In summary, then, “Quit” is more confusing than useful. For many applications, it can be either removed altogether, or changed to the more straightforward “Close” if that item isn’t present already. But for applications that run configurable things in the background, the design is a little more complex. Fortunately in Ubuntu, we have some elements waiting to help out: the messaging menu, the me menu, and the sound menu. (It’s almost like we’ve been planning it.)

Messaging

Since Ubuntu 10.04, Ubuntu has had a messaging menu, which shows incoming messages from humans, as received by any application that integrates with it. (It’s been great to see Thunderbird integrating with the messaging menu, for example.) Ubuntu also has a “me” menu, which — among other things — lets you set instant messaging status, for any IM or VoIP application that integrates with it. It’s possible the structure of these menus will change in the future. But the basic idea will stay the same.

One awkward detail has been that if you have used the me menu to go offline for instant messaging, you can’t use it to go online again. Last week, Ken VanDine fixed that problem — which means that for any IM application that integrates with the menu, it’s no longer necessary for it to have a “Quit” item. If you want to go offline, you can do that from the global menu. And if you want to close the program’s contact list, you can do that without affecting your online status. The functions will no longer need to be tied to each other in unpredictable ways — they will be completely independent.

For e-mail and similar messaging clients, things are a little trickier. At the moment, these applications typically stop checking for messages when their window is closed. However, many people apparently want these functions to be independent too — as shown by the variety of separate mail notifiers available in Ubuntu.

The engineering solution here is for messaging clients to split out the code that checks for new messages, so that it can optionally run even while the rest of the application is not. Gwibber already does this, for example.

Music

There are two main kinds of media player application. For standalone players like Totem and VLC, which mainly play individual files, the behavior when you close the window is fairly straightforward: the media should stop playing, just like a game or Web page would.

For jukebox-like players like Rhythmbox and Banshee, though, what should happen when you close their window has long been a source of debate. With Ubuntu’s sound menu, we have a chance to resolve it clearly.

The basic design principle of the sound menu is that in a multi-window environment, it’s reasonable to want to control a jukebox-type player quickly without its window being open, and that a menu is a good way to present that. Again, it’s possible that the exact presentation will change in future, but the basic idea will stay the same. We’re delighted that thanks to the Mpris standard, Amarok, Banshee, Clementine, Exaile, MPD, Rhythmbox, Spotify, Symphony, and Xnoise will all integrate with the sound menu in Ubuntu 11.04.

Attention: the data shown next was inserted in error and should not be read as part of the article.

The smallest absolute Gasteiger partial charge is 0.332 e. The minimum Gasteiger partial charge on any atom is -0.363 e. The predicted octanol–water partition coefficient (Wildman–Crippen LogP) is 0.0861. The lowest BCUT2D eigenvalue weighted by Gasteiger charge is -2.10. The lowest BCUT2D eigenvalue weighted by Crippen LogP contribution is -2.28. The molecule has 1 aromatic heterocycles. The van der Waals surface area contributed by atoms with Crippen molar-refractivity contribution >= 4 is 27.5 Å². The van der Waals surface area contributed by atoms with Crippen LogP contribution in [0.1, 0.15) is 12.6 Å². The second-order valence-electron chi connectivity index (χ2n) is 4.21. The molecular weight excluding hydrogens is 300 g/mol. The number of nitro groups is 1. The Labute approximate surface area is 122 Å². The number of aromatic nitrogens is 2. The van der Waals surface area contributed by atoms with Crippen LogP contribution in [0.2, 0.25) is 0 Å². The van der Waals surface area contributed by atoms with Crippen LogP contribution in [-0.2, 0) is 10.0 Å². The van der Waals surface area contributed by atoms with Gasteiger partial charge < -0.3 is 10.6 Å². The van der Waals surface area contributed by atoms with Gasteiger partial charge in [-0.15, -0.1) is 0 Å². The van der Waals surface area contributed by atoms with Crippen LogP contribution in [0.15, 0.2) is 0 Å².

Having a separate quick-access interface reinforces the basic idea that whether a jukebox window is open, and whether music is playing, are completely independent things. You can close the jukebox window without interrupting playback. And you can start or stop playback without opening a window.

Implementing that much has been easy enough for our friends working on Banshee, for example. But it introduces a new issue: If you want to start music playing from the sound menu, you can’t be expected to know or care whether the player is already running. So in Ubuntu 11.04, the sound menu will show the Play button even for registered players that aren’t running. If you choose Play, the player will launch and then start playing.

If a player takes a while to launch — because it scans a database of media each time it launches, for example — making this a smooth experience will be a challenge. There are several possible solutions, though, depending on the player. For example, it could remember which track it was playing when it was last running, and postpone any database scanning if it has been launched for the express purpose of playing a particular track. Or it could even keep running in the background for a couple minutes after you stop playback with no windows open, just in case you’re going to start playback again.

Always be closing

Phone and tablet operating systems, such as Android and iOS, have abolished the ideas of “quitting” or even “closing” applications altogether. In Ubuntu, running on screens large enough (and with pointing devices precise enough) for multiple windows, “Close” remains a very useful idea. But with a little effort, we can reduce frustration and simplify Ubuntu overall, by making “Quit” something that humans no longer have to think about. Let’s stop being quitters, and start being closers.